- The expressionist drama by Sophie Treadwell, produced and directed by Arthur Hopkins with scene designs by Robert Edmond Jones, opened on 7 September 1928 at the Plymouth Theatre and ran for 93 performances. Having worked as both a "stunt" and "sob sister" journalist, Treadwell had followed with interest the 1927 trial of Ruth Snyder and Judd Gray for the murder of Snyder's husband, events which became the basis for her play about a sensitive working woman (played by Zita Johann) who marries her boss to escape her insensitive mother and the dehumanizing effects of urban life. She falls for a younger man (the yet-unknown Clark Gable) and, motivated by the dream of romance, kills her husband. The lover escapes, but she is brought to trial and executed. It was the stylization of settings and lighting with the staccato sounds of modern city life, the mechanized characterizations, and spare, rhythmic dialogue that made the slender plot so compelling. Not only is the play frequently revived, but it has remained in print.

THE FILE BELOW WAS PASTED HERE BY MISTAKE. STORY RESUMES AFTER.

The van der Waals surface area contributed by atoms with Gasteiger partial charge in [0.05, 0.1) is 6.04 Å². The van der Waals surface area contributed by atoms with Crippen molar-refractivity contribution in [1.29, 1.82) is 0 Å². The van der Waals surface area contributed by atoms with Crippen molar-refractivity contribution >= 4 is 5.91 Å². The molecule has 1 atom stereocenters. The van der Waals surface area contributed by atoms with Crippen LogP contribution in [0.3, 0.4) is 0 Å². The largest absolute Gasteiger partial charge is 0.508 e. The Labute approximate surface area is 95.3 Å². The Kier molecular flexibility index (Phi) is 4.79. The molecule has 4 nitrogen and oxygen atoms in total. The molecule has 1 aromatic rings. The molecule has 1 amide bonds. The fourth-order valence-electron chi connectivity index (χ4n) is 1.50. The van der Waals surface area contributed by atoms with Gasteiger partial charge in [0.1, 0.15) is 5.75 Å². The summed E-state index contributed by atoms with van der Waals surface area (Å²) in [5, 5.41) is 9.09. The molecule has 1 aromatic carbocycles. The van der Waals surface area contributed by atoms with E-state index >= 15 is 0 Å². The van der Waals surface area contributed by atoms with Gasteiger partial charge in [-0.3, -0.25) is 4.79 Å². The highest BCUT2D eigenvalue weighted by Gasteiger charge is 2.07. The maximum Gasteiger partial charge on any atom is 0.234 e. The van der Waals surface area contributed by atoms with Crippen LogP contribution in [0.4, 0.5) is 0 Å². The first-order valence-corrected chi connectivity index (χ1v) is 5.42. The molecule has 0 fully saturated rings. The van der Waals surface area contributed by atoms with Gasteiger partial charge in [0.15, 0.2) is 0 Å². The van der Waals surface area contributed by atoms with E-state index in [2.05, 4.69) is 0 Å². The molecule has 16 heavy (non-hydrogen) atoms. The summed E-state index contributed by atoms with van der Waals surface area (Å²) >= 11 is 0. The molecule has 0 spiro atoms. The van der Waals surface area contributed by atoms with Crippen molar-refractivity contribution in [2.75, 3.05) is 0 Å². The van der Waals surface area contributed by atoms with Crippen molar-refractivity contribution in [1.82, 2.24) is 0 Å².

The Historical Dictionary of the American Theater. James Fisher.